Re your EDIT version(You acknowledged in comments that your last bullet was supposed to have CK 2 and that it was unsound. And that my guesses at your unclear phrasings were more or less what you meant.)

Normalization only makes sense for relational "tables", ie relations. That means unique unordered attributes ("columns") and tuples ("rows"). With one value per attribute per tuple. All relations are in 1NF.:

"Atomic" is not helpful: "Atomic" originally meant not a relation.:

And a relation is a single value so there's nothing wrong with relation-valued attributes. (Pace Codd's changing opinion on that.)

To normalize you must know for every subset of attributes what attributes are (non-trivially) functionally dependent on it. Although every superset of a determinant determines what it does, so that takes care of a lot of them. You skipped that step.

You cannot show that {first_name,last_name} is a CK without showing that {first_name} and {last_name} aren't CKs via what each determines. Assuming you do, you still won't have considered remaining possible determinants {first_name,birthday} and {last_name,birthday}.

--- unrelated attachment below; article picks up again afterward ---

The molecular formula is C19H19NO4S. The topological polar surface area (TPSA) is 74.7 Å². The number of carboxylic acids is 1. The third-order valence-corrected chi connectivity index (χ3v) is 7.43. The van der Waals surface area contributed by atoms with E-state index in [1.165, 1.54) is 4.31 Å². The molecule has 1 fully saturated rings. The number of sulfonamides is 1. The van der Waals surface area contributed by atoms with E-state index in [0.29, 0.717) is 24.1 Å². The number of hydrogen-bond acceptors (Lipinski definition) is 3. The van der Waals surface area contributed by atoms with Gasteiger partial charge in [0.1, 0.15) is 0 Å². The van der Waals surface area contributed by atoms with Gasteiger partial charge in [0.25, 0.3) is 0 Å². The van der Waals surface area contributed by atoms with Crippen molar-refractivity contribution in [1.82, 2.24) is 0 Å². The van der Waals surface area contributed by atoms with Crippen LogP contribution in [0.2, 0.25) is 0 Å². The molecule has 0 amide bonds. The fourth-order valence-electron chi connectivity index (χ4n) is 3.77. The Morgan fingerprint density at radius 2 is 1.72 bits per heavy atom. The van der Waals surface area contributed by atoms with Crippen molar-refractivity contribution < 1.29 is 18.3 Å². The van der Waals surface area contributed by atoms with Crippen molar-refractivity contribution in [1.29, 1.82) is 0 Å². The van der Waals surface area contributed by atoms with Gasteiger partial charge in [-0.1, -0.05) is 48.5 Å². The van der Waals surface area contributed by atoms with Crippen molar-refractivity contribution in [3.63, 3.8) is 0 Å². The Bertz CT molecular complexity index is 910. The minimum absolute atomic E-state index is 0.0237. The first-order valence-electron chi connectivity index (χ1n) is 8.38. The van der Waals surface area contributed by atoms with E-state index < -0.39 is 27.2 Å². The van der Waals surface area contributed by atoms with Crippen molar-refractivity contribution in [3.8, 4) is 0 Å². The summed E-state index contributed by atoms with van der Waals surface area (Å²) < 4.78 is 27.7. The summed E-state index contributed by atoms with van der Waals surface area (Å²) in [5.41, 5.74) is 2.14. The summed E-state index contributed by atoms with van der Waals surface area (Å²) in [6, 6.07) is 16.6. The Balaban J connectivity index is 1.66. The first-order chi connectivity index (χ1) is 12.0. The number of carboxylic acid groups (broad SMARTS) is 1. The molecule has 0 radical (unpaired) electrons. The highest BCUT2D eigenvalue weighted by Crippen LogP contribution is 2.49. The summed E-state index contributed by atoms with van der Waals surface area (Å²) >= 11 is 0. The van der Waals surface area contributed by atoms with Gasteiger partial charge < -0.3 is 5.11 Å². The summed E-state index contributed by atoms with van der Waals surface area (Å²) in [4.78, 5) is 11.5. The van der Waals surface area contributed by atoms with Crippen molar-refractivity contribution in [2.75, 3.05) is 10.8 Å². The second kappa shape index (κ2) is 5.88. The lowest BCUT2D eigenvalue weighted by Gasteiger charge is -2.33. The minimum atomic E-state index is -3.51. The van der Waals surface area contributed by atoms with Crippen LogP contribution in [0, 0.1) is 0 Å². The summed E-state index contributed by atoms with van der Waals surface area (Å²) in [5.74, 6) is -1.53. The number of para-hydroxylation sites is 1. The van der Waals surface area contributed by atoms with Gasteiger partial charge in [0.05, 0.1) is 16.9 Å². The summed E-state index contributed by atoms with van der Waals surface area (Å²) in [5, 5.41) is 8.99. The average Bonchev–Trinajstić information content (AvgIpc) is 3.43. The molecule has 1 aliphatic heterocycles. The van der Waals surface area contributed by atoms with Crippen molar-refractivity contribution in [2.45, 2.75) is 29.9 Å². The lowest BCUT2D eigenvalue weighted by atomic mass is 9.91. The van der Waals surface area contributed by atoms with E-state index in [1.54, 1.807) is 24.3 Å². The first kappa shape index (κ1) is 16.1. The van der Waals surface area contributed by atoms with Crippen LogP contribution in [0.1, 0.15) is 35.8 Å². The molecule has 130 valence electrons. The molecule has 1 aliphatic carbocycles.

You cannot show that those are the only CKs until you show that there are no other CKs. You must show for every subset of attributes whether it is a CK. Although no superset of a CK is a CK, so that takes care of a lot of them. There are algorithms.

Your new last two bullets are unjustified. Look at my message's definition and use of "(non) transitively dependent"; just knowing S -> T does not tell you enough. When there's a non-transitive FD S -> X -> T it must also be that S -> T; so knowing S -> T alone does not tell you about whether S transitively or non-transitively determines T. "->" does not mean "directly"; non-transitively is the only meaningful notion of "directly".

Maybe by "so" you mean "so as shown below for the first of these two cases"?

See above: "direct" is a misconception. And as I said in my original answer it's since {first_name, last_name} -> {person_id} for CK1 and {person_id} ->{first_name, last_name} for CK 2.